How can you tell that a particular recorded vocal or bass track includes resonances? Specifically, I’d like to know how to identify where the resonances are visually. I’ve read articles where the engineer said that he made a notch at 127Hz to get rid of some problem, but how did they identify that very specific frequency?
Mike Senior replies: Well, firstly, it bears repeating the truism that it’s your ears, not your eyes, that need to be the driving force behind any processing decisions you make at mixdown. It’s not that visual audio-analysis tools can’t help, but they’re only really useful once you’ve decided what it is you’re looking for. In this specific situation, that means learning what recordings with undesirable resonances sound like, and only firing up the analysis tools when you’re trying to work out exactly what and where the problem is. There are some examples of such files on my web site at www.cambridge-mt.com/ms-ch11.htm#audio, and we’ve also dealt with plenty of recordings containing unwanted resonances in Mix Rescue, so it might also help you to work your way through some of the audio demonstrations that accompany those articles too.
Let’s look at some common case-studies, though. With bass instruments, room resonances can manifest themselves as an unevenness in the musical line, because certain note fundamentals may be reinforced by the resonance modes much more than others. If you hear some notes booming out too strongly, then investigating how the instrument’s spectrum looks on a high-resolution spectrum analyser can help you identify which note fundamentals are louder than the others, and counteract the effect of the room resonances with surgical EQ cuts. With mid-range instruments, the effects of room resonances tend to be less simple, and are more likely to manifest themselves as a boxy ‘small room’ timbral signature. In my experience visual analysis won’t usually help a great deal here, and you have to adopt more of a ‘hunt and peck’ approach, sweeping a narrow EQ boost around the spectrum and then placing an EQ cut wherever the boost sounds most unappealing.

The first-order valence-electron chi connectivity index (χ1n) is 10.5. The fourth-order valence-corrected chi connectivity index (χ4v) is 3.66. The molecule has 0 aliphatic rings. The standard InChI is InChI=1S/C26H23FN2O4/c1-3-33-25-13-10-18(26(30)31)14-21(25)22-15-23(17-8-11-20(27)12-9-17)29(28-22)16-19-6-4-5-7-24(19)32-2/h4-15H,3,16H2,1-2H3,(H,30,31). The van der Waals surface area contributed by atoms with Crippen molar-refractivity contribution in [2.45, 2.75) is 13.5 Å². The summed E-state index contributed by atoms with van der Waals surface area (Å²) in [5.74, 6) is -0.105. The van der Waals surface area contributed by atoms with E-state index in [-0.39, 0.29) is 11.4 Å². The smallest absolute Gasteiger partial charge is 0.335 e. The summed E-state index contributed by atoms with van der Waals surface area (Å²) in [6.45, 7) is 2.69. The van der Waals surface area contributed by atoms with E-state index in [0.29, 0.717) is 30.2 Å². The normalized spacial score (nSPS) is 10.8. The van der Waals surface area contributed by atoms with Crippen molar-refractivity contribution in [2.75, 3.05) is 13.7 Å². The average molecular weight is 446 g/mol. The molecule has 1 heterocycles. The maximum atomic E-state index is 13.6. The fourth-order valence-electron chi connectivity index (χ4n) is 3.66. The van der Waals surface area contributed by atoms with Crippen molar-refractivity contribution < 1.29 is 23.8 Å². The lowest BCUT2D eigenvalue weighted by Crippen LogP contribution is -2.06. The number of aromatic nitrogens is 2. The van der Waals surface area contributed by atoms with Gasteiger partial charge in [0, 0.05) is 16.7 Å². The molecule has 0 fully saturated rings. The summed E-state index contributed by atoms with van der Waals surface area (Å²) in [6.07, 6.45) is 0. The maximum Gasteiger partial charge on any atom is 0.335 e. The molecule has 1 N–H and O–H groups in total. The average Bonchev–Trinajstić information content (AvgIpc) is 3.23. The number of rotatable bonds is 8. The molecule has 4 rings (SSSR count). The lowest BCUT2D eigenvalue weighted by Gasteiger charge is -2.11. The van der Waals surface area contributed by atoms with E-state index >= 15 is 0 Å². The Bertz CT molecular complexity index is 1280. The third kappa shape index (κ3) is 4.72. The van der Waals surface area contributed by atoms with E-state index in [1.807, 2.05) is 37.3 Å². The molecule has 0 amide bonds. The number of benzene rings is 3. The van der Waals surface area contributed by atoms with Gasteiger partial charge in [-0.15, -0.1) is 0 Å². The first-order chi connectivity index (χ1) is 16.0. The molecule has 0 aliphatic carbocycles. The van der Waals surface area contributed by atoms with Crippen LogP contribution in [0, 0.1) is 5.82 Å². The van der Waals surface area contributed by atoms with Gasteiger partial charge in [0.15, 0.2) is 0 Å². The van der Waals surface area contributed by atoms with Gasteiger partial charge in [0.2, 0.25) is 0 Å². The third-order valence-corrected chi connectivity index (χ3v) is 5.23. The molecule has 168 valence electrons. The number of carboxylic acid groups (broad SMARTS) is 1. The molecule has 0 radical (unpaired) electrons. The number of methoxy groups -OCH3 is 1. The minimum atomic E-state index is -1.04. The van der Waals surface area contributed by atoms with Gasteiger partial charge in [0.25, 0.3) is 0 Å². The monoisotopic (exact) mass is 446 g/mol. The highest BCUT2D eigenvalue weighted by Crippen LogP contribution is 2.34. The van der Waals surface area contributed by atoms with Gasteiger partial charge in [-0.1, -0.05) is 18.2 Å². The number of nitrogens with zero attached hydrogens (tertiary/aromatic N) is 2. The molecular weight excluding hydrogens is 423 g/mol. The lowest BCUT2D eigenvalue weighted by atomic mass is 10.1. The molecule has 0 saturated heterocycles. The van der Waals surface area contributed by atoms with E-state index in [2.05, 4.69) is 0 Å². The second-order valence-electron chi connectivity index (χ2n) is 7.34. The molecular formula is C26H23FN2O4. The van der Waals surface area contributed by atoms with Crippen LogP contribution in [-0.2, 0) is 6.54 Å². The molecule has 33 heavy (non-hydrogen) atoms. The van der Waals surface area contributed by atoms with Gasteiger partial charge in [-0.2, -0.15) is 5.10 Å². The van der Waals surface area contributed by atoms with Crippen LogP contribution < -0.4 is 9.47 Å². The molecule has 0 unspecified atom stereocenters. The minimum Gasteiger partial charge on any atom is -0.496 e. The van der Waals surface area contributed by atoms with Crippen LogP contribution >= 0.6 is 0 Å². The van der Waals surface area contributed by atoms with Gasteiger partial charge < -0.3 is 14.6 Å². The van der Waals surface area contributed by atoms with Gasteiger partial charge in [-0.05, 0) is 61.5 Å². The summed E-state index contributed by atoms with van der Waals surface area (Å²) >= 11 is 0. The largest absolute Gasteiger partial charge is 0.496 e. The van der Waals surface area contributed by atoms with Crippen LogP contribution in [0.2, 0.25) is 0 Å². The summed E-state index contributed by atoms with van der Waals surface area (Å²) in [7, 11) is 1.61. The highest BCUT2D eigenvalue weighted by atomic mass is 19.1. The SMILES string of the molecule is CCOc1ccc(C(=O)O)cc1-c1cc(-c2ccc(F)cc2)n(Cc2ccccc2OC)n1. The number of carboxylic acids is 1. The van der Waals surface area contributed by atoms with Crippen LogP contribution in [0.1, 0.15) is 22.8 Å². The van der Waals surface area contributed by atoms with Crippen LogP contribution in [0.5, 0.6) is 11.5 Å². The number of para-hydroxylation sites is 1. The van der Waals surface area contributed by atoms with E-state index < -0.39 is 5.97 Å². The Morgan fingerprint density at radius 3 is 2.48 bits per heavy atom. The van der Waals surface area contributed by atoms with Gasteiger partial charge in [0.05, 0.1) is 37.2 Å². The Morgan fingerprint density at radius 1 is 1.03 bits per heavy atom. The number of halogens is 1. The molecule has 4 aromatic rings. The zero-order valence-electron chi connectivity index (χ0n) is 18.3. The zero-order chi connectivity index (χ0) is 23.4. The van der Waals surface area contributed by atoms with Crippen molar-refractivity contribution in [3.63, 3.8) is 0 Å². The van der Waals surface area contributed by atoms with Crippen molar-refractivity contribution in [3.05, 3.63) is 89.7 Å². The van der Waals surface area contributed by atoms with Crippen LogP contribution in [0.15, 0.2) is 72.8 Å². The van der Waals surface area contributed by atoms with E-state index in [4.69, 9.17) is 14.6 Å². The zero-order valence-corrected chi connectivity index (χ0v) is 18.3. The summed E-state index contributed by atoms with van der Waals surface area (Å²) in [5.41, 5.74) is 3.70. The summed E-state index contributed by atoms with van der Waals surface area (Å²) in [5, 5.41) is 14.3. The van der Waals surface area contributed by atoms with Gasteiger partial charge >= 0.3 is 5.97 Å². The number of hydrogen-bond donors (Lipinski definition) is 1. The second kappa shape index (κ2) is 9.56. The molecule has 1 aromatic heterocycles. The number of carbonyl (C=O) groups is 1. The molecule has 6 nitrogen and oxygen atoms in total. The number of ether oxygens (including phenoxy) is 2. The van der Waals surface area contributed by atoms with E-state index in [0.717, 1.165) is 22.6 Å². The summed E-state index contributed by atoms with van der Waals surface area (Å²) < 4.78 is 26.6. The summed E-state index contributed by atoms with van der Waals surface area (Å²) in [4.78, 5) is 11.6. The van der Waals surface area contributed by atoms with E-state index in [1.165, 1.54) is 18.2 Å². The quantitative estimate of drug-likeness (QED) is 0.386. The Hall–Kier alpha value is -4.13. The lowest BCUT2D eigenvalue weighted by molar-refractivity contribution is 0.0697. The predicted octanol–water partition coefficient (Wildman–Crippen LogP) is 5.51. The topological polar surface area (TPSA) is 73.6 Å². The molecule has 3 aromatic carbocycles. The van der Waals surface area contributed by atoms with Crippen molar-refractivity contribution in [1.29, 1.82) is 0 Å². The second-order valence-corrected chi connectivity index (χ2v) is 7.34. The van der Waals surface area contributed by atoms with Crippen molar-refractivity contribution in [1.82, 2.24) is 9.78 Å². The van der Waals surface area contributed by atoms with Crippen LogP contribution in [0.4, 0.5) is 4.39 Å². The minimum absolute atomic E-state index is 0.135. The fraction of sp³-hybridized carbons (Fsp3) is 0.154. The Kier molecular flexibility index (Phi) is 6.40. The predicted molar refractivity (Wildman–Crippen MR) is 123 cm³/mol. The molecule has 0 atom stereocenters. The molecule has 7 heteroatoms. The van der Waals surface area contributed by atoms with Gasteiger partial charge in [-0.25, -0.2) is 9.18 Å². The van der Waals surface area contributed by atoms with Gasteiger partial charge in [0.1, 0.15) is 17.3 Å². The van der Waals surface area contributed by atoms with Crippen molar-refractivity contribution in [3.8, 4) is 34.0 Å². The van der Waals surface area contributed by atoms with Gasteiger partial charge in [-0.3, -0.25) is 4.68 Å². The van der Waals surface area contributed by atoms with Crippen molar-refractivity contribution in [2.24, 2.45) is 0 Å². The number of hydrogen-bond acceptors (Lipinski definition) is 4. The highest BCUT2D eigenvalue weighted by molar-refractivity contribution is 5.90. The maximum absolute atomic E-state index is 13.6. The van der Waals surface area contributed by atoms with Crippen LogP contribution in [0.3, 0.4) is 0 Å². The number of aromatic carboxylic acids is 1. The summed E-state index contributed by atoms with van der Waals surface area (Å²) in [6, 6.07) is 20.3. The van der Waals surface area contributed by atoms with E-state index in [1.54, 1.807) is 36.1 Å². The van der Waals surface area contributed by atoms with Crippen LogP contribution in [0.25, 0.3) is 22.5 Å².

A lot of recorded resonance problems aren’t a result of room acoustics, though. Most instruments have their own inherent resonant characteristics as well, but the same kind of approaches still work if those cause mixdown problems. So, for instance, the air-cavity resonance of an acoustic guitar’s body can often overemphasise the fundamental frequencies of a handful of the instrument’s lowest notes, so if you hear those notes poking out too much, then by all means reach for the spectrum analyser to home in on the exact frequencies that are problematic. Where it’s an unwanted tonal character you’re getting from a more complex pattern of resonances, then trial-and-error EQ cuts will likely be more useful.